Perfection (Too Perfect): The Importance of Image in K-Pop

“When a concept for the group is decided, the songs, dance, and languages that are fitting for the group are also selected and the members go into training immediately… Training periods vary, but they last anywhere from 3-5 years. In the case of TVXQ, they trained for seven years before they made their debut…personality and character training are also very important.”
– Kim Young Min, SM Entertainment

So now that we know who listens to K-Pop and some of the benefits fans get from it, let’s get into the importance of image in the industry.

The K-Pop industry is, at its heart, about music––about listening. But another important aspect is the visuality of the genre. During the 1980s, the music industry began to rely on television to determine the success of a song or artist. As the TV industry liberalized in the early 1990s, South Korean TV needed programs to fill air space. One strategy was to show concert footage, news updates about various bands and artists, interviews, and music videos. The music industry saw this as effective marketing, and took a more active role in preparing performers for the camera. In the current environment, there are loads of ways to see the world of K-Pop, including an explosion of music programs dedicated to showcasing live performances, talk shows, sitcoms, dramas, variety shows, behind-the-scenes documentaries, and music videos.

Does the physical appearance of the Korean artists affect your appreciation?

The visual culture of K-Pop is also reflected in the mediation of the body itself. If you’re going to be a Korean idol, you’re expected to do much more than record songs. So when choosing candidates for training, “those singers who ‘merely’ possess singing talent are less welcomed by television than those who have visually entertaining talent.” The issue now has largely become finding and nurturing good-looking talent through vigorous––at times grueling––preparation and competition. Record companies routinely hold massive dance contests and scouting auditions. Recruits can train for years before finally making their debuts, if they manage to get that far at all.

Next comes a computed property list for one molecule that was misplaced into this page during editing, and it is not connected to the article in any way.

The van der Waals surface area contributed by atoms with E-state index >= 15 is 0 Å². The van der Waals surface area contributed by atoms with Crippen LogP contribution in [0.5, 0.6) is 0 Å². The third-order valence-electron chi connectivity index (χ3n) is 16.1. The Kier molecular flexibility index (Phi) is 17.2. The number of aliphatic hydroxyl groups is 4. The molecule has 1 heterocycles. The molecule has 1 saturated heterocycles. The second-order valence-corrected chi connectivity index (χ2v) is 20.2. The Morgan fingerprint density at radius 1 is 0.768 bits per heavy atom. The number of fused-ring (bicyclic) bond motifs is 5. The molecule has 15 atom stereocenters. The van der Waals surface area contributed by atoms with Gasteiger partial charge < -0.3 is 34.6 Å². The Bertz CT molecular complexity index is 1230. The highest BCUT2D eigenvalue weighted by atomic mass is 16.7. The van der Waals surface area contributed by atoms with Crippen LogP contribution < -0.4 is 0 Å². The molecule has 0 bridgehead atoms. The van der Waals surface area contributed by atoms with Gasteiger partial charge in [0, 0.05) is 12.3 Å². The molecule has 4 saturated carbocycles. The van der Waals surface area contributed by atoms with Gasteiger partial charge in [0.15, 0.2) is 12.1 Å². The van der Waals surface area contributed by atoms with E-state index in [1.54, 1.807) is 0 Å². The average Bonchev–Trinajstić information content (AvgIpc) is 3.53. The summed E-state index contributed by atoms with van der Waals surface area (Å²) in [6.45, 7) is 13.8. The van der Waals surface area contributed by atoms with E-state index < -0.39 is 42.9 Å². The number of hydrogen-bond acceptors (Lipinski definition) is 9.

I would argue that the K-Pop industry is more open about its preoccupation with appearances than other music industries around the world that are, at least in some cases, more concerned with talent. On various talk shows, bands have even been asked to rank their band mates based on looks, fashion sense, etc.

It is the visuality of K-Pop stars that make the years of preparation and training seem necessary. When SHINee films a music video, their dance moves must be in perfect synchronization. When BIGBANG appears on an episode of the talk show Strong Heart, they must prepare their variety show “skills” in order to please the audience. Member Seungri has been openly praised for his “skills” in this arena––his ability to pull up funny anecdotes, his energy on camera, his talent for doing impressions of other celebrities, and his charming personality. Idols must also walk the line between their edgy, alluring, or rebellious stage images and their more conservative public images. They must appear “real” while maintaining a careful façade. The realities of the idol factory system in Korea are largely the result of giving people the spectacle or fantasy that they want, while the demands of society and the threat of censorship bring in considerations of propriety.

One thing that that does confuse me about the whole obsession with image is the fact that their fashion choices are sometimes questionable. I really don’t understand what goes through the mind of a coordi-noona (colloquial term for the women who take care of idol image) when she dresses the idols sometimes. I know beauty is in the eye of the beholder, but sometimes I have to laugh at the way the idols are dressed sometimes. Some of my favorite group always manage to slip in a crazy outfit or two, but here are some really good ones:

Next Time:

Next I’ll be getting into the issues of gender and sexuality in K-Pop’s appeal. In the mean time, enjoy this wonderful, visually stimulating music video “CRAYON” by G-Dragon, leader of the five-member boy group BIGBANG. If fun music videos are your thing, I highly suggest checking out his other stuff, too!


Caramanica, Jon. “Korean Pop Machine, Running on Innocence and Hair Gel.” Review of SM Town Live. Madison Square Garden. New York Times, October 24, 2011.

Kim Young Min, quoted in “What does it take to create an SM Entertainment K-pop star?,” Allkpop, November 9,
2011, accessed April 24, 2013,

Lee, Hee-Eun. “Seeking the ‘Others’ Within Us: Discourses of Korean-ness in Korean Popular Music.” In Medi@sia: Global Media/tion in and out of Context, edited by Todd Joseph Miles Holden and Timothy J. Scrase, 128-146. New York: Routledge, 2007.

Maliangkay, Roald. “Pop for Progress: Censorship and South Korea’s Propaganda Songs.” In Korean Pop Music: Riding the Wave, edited by Keith Howard, 48-61. Folkstone, Kent: Global Oriental, 2006.

Wynn, JaQuess N. “The Influence Of K-Pop Survey.” Interview By Author, March 7, 2012

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